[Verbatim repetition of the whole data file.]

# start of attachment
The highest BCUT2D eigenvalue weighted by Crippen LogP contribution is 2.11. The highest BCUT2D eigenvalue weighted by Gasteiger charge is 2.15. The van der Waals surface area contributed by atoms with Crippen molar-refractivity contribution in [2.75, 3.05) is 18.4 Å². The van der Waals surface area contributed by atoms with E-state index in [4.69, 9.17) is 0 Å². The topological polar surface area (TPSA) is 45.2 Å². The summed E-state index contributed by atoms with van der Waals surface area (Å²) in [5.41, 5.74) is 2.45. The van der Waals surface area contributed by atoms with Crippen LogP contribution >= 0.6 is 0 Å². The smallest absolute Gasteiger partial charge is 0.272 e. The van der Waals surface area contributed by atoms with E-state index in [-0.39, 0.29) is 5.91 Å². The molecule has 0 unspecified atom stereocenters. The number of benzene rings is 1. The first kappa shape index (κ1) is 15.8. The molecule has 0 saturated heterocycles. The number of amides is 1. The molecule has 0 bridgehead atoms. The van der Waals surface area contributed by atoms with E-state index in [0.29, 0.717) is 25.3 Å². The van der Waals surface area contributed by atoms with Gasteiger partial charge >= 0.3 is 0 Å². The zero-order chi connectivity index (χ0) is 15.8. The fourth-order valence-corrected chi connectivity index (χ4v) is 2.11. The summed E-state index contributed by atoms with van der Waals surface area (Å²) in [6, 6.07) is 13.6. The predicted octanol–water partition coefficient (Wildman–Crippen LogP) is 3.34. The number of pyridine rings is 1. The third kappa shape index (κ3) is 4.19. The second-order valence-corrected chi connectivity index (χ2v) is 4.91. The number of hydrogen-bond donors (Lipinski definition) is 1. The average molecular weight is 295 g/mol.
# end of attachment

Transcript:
The highest BCUT2D eigenvalue weighted by Crippen LogP contribution is 2.11. The highest BCUT2D eigenvalue weighted by Gasteiger charge is 2.15. The van der Waals surface area contributed by atoms with Crippen molar-refractivity contribution in [2.75, 3.05) is 18.4 Å². The van der Waals surface area contributed by atoms with E-state index in [4.69, 9.17) is 0 Å². The topological polar surface area (TPSA) is 45.2 Å². The summed E-state index contributed by atoms with van der Waals surface area (Å²) in [5.41, 5.74) is 2.45. The van der Waals surface area contributed by atoms with Crippen LogP contribution >= 0.6 is 0 Å². The smallest absolute Gasteiger partial charge is 0.272 e. The van der Waals surface area contributed by atoms with E-state index in [-0.39, 0.29) is 5.91 Å². The molecule has 0 unspecified atom stereocenters. The number of benzene rings is 1. The first kappa shape index (κ1) is 15.8. The molecule has 0 saturated heterocycles. The number of amides is 1. The molecule has 0 bridgehead atoms. The van der Waals surface area contributed by atoms with E-state index in [0.29, 0.717) is 25.3 Å². The van der Waals surface area contributed by atoms with Gasteiger partial charge >= 0.3 is 0 Å². The zero-order chi connectivity index (χ0) is 15.8. The fourth-order valence-corrected chi connectivity index (χ4v) is 2.11. The summed E-state index contributed by atoms with van der Waals surface area (Å²) in [6, 6.07) is 13.6. The predicted octanol–water partition coefficient (Wildman–Crippen LogP) is 3.34. The number of pyridine rings is 1. The third kappa shape index (κ3) is 4.19. The second-order valence-corrected chi connectivity index (χ2v) is 4.91. The number of hydrogen-bond donors (Lipinski definition) is 1. The average molecular weight is 295 g/mol.